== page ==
Monday, February 23, 2015

Follow me on Twitter

As you have noticed, I have slowed down on posting new articles to my blog. I find I have less time to write, so my blogging has taken a back seat. Instead, I've picked up my Twitter account. This makes it much easier for me to talk about what's happening around me. I also post links to interesting articles.

I encourage you to follow me on Twitter. My username is @jimfhall, the same as my user ID on LinkedIn.

I am not stopping this blog. Please do check back for more. I will continue to post articles and reflections, but I won't be as frequent.

Friday, February 20, 2015

The end of voicemail?

How often do you pick up your voicemail? That flashing red light on your phone is a reminder that someone is trying to reach you. Depending on your role, this can be a positive thing or a distraction.

But our attitudes to voicemail are changing. Especially with the new generation of workers, voicemail is on the way out; they don't want to use it. A November 2014 article in Destination CRM Magazine, business voicemail goes unanswered. We desire other ways to connect than just the telephone.

The article highlights the customer service end of voicemail: callers don't want to leave voicemail anymore. Citing Forbes, 80 percent of callers who reach voicemail do not leave messages because they don't think anyone will listen to them. "Everyone is looking for instant gratification, and if you can't provide that...a lot of times they'll simply hang up," says Adam Boalt, CEO of LiveAnswer.

I, for one, have changed my opinion on voicemail. I used to check voicemail three times a day: in the morning when I arrived, after I got back from lunch, and at the end of the day before I went home. This allowed me to stay on top of messages and respond in a timely manner. But as times change, I do find fewer people leave voicemail. If the caller isn't able to reach me via phone, they may try to send email instead. My friends rarely leave voicemail; they text me.

In my personal life, I am an avid user of Google Voice. This not only manages my voicemails via a mobile or web interface, Voice also automatically transcribes my voicemails and sends me a text. So if I miss a call and the caller leaves voicemail, I'll get the message via text after a few minutes. As the article says, it's instant gratification.

Do you still use voicemail? How do you stay connected?
photo: spDuchamp

Thursday, February 12, 2015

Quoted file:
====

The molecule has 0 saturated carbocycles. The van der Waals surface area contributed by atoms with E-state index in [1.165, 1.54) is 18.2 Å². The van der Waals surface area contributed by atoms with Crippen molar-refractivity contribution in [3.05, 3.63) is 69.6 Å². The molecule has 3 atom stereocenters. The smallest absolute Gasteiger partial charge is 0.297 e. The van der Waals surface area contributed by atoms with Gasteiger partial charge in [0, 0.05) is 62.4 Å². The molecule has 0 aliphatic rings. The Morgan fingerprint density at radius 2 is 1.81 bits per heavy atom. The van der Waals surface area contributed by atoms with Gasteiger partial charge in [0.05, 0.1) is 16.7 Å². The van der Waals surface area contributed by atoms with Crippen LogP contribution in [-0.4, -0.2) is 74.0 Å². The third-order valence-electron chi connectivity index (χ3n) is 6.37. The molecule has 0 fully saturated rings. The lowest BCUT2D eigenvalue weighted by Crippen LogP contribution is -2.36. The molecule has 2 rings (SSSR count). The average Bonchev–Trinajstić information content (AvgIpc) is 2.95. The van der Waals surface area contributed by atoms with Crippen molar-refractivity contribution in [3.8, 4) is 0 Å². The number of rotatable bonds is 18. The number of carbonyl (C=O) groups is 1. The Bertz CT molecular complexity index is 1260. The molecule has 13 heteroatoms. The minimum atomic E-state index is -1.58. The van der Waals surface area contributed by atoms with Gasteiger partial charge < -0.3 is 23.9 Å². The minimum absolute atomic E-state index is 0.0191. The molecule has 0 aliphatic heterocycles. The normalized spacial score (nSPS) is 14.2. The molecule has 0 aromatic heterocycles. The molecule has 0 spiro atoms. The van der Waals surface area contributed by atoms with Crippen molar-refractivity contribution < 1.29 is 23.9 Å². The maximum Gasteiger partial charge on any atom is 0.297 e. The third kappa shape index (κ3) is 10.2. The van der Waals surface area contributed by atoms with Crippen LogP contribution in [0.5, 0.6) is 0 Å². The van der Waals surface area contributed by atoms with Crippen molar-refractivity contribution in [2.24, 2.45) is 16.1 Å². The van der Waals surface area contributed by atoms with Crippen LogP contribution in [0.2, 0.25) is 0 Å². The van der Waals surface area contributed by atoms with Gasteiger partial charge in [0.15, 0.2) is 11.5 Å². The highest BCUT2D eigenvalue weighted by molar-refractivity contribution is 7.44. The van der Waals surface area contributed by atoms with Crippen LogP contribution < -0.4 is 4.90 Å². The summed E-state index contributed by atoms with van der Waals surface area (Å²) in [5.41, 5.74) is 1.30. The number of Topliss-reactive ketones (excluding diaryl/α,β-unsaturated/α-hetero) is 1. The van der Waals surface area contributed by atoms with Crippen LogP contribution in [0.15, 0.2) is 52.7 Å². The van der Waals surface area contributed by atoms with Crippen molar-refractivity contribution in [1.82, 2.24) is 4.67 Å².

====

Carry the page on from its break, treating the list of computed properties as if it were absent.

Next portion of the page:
Let me translate that

Over the last week or so, I have been demonstrating Google Translate with colleagues. Maybe you have used the Google Translate website to translate text from a website. For example, my involvement in open source software often puts me in contact with folks from around the world. Sometimes, a contributor will not have enough English to express themselves, so they will write to me using their native language. While I am conversationally fluent in Spanish, I'm not able to follow a more technical conversation in Spanish or any other language. So I often rely on Google Translate to help me. The translation is never perfect, but it's enough that I can understand the message.

There is also a Google Translate app on Android and on iPhone. The app includes several important features, including some recent impressive additions. Point your phone's camera at a sign, and the app will translate the text "on the fly" and display the translation on your screen. It really is like magic. Again, the translation may not be perfect, but it's enough that if you are lost while traveling abroad, you can get around.

To help you in conversations, your phone can act as the intermediary, listening to both sides of a conversation and translating where appropriate. You can speak an English phrase, and the phone will repeat the translation in your selected language- for example, in Italian. As the other person replies in Italian, your phone will repeat the translation in English. With enough context, the translation should be good enough to help you converse with others in a different language.

As I demonstrate these features, I don't position Google Translate as a replacement for learning another language. Rather, our students traveling abroad or studying overseas might find Google Translate useful in getting around. The app opens new doors to communicate. Especially during emergencies when you might not have someone else to translate for you, Google Translate can make the difference.

This was recently exhibited when paramedics responded to help a Congolese woman about to give birth in Ireland. From an article in, while en route to hospital, the woman suddenly went into labor. The paramedics "pulled over to the side of the road in order to deliver the baby, but the woman spoke limited English. That’s when Gerry had a lightbulb moment and opened up Google Translate on his phone in order to communicate with the woman." Through the app, the paramedics were able to help the woman deliver her baby girl.
image: Google